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Abstraction Processes in Artificial Grammar Learning

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Four experiments explored the extent to which abstract knowledge may underlie subjects' performance when asked to judge the grammaticality of letter strings generated from an artificial grammar. In Experiments 1 and 2 subjects studied grammatical strings instantiated with one set of letters and were then tested on grammatical and ungrammatical strings formed either from the same or a changedletter-set.Evenwith a change ofletter-set, subjects were found to be sensitive to a variety of violations of the grammar. In Experiments 3 and 4, the critical manipulation involved the way in which the training strings were studied: an incidental learning procedure was used for some subjects, and others engaged in an explicit code-breaking task to try to learn the rules of the grammar. When strings were generated from a biconditional (Experiment 4) but not from a standard finite-state grammar (Experiment 3), grammaticality judgements for test strings were independent of their surface similarity to specific studied strings. Overall, the results suggest that transfer in this simple memory task is mediated at least to some extent by abstract knowledge.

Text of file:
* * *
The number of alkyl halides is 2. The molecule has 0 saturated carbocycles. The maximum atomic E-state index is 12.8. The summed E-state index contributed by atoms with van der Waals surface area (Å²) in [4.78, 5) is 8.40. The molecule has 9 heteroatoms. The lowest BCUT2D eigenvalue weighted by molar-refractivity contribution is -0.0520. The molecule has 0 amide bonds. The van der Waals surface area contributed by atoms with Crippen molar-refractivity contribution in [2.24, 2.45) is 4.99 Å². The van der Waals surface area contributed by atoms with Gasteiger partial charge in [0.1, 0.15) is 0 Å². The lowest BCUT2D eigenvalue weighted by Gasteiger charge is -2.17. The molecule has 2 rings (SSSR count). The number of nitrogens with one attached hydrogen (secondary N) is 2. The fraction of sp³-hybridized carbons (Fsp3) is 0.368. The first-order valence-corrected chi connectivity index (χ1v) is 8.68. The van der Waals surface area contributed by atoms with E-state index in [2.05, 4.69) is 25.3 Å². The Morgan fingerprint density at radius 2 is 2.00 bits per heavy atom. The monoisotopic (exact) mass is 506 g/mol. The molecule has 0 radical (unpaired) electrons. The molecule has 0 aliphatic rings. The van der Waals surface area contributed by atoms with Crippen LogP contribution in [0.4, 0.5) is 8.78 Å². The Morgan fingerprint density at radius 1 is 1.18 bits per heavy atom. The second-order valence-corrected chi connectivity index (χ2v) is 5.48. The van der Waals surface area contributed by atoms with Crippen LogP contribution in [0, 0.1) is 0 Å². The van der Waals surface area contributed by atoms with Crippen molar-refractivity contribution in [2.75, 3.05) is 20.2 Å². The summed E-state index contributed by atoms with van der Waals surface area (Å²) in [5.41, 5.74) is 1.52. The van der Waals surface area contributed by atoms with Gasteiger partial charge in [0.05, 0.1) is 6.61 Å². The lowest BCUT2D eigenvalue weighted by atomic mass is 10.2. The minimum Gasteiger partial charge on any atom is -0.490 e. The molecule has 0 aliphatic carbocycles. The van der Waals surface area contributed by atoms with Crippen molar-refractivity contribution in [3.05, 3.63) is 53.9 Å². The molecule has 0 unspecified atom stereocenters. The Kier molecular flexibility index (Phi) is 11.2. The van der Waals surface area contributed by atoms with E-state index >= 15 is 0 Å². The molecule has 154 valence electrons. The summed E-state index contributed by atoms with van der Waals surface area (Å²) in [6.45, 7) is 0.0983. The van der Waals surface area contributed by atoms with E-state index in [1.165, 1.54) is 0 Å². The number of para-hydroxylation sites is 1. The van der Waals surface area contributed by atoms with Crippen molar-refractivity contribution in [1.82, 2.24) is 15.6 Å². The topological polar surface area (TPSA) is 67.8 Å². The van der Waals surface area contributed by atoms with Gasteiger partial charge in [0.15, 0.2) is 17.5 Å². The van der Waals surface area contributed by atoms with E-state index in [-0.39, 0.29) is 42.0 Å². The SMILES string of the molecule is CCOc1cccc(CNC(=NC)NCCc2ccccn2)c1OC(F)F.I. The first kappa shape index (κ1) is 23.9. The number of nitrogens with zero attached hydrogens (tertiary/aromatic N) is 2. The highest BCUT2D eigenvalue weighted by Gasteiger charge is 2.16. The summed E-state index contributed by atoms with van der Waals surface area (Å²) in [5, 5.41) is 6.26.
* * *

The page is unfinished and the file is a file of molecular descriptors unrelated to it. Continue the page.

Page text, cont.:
Document Type: Research Article


Publication date: February 1, 1997


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